By Ruth Z. Deming
They were a family on Facebook. His wife, Charlene, shared all the details of their lives, including what the children were doing, the two dogs with their pink tongues panting, and if he had stopped snoring so he could return to her bed.
He minded none of this, as she was his beloved. They were high school sweethearts who seemed to swim into each other’s arms soon after they met.
Arguments? Rarely. He worshipped the woman as if she were some sort of goddess. In the beginning he resisted her Facebook posts, but then he kind of enjoyed them and contributed his own photos of Hailee and Randee climbing the backyard play set or sledding down their backyard hill.
His best friend from NYU was launching his first book in London, England, where he lived. “The wife,” as he referred to her behind her back, “refused to let me go.”
He bought airline tickets online and attempted to sneak out the front door of their brick house on Arundel Avenue in Bensalem, Pennsylvania.
“Daddy!” cried Hailee. “I’m scared. I think someone is breaking into our house.”
“Just me, Sweetie,” he called upstairs. “Go back to sleep. Cover yourself with your pink blankie.”
It was still dark. A moon hung low in the sky. How lovely, he thought, as he got into his blue Toyota. No way to muffle the sound of the motor.
Charlene drove very fast. He was terrified to drive with her. He drove leisurely listening to the classical music station. Something by Papa Hayden, as he was called. As a boy, his mother, the feisty Jessica, had given him piano lessons. Mrs. Kultti had come out to the house, where Mom still lived, and pronounced him, “promising.”
When he reached the airport, he parked in the long-term parking lot, then took the white shuttle bus to British Airways.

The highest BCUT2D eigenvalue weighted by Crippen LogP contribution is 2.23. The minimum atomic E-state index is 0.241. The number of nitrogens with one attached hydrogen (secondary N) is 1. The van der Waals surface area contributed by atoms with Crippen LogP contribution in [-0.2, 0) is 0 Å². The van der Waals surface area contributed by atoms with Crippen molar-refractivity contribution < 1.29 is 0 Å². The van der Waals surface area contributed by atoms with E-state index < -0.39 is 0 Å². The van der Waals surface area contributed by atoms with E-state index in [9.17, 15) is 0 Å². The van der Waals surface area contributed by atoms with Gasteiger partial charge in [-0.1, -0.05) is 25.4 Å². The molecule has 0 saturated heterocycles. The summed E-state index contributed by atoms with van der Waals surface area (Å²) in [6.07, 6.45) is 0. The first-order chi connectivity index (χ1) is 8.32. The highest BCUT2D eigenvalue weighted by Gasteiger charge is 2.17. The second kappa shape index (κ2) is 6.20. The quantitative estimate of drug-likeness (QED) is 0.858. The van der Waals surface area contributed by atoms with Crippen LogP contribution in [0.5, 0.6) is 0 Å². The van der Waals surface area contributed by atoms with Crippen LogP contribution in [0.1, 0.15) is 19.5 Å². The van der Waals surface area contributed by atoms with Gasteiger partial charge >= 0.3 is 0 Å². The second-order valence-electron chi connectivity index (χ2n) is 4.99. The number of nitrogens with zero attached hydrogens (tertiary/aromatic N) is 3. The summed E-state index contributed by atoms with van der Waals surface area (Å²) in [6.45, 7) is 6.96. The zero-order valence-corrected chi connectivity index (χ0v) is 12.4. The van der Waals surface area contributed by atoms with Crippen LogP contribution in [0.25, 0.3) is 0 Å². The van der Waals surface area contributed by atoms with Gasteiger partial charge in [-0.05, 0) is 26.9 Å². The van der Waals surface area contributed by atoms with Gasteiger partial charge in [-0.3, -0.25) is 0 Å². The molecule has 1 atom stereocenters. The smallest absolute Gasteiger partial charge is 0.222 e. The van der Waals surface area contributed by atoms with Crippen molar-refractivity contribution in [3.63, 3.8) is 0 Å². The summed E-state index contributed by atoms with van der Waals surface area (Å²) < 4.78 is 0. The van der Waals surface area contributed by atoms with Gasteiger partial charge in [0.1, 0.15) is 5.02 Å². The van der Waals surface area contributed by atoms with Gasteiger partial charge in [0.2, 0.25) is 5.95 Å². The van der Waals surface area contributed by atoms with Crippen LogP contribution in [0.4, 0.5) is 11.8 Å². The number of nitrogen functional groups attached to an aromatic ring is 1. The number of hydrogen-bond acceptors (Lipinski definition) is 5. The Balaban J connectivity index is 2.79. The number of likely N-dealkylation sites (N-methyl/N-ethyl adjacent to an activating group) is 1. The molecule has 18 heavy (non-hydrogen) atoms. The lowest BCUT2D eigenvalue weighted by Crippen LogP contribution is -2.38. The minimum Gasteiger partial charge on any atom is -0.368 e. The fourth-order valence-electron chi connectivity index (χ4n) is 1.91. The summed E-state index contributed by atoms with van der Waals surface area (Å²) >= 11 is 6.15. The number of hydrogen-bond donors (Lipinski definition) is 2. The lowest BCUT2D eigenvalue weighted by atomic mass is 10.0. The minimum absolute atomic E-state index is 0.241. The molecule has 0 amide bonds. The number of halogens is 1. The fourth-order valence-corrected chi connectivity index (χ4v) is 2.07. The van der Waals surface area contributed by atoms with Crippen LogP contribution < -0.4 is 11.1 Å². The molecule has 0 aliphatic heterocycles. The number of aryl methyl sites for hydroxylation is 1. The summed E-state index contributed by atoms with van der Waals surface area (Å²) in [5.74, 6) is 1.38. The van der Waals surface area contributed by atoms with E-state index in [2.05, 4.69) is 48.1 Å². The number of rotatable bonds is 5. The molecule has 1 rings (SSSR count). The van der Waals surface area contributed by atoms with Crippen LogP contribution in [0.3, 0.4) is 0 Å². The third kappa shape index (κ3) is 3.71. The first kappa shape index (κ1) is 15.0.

As a kid, Tony had been “a plane spotter.” He and a couple of dates he had – Ariel, Suzanne – had lain in the bulrushes, like Moses, and watched the planes take off and land. Such beauty, like a soaring Canada goose, black legs tucked underneath.
When he lined up at Gate number 12 to board the plane, it happened. His iPhone rang. He silenced it and boarded the plane. He was sweating, as the red uniformed flight attendant greeted him.
Her name, he noticed, was Adele. He loved sitting next to the window. To him, flight was a miracle. They taxied up the runway, where he watched the blue sky and a few lumbering clouds.
Soon he was asleep. Never did he worry about crashing. He knew that small planes had a better chance, like the residential neighborhood in Yorba Linda, California. Flames ravaged the neighborhood, killing at least five people and injuring two others. He had watched on the living room television set after everyone had gone to bed.
One thing that bothered him about his wife was she didn’t want the children to learn about all the tragedies in the world.
When he awoke, Adele hovered over him.
“Sir, what would you like to eat or drink?”
Her tray was blocking the aisle.
“Hmm,” he said. “Hot coffee would be nice, plus that breakfast sandwich.”
In a jiffy it was on his tray. The sandwich was a croissant with eggs, bacon, and cheese.
He chewed with his mouth open, something his wife told him was impolite. God, it was good to get away from her.
From his backpack under the seat, he pulled out his reading material. That was the one thing he had a hard time deciding on.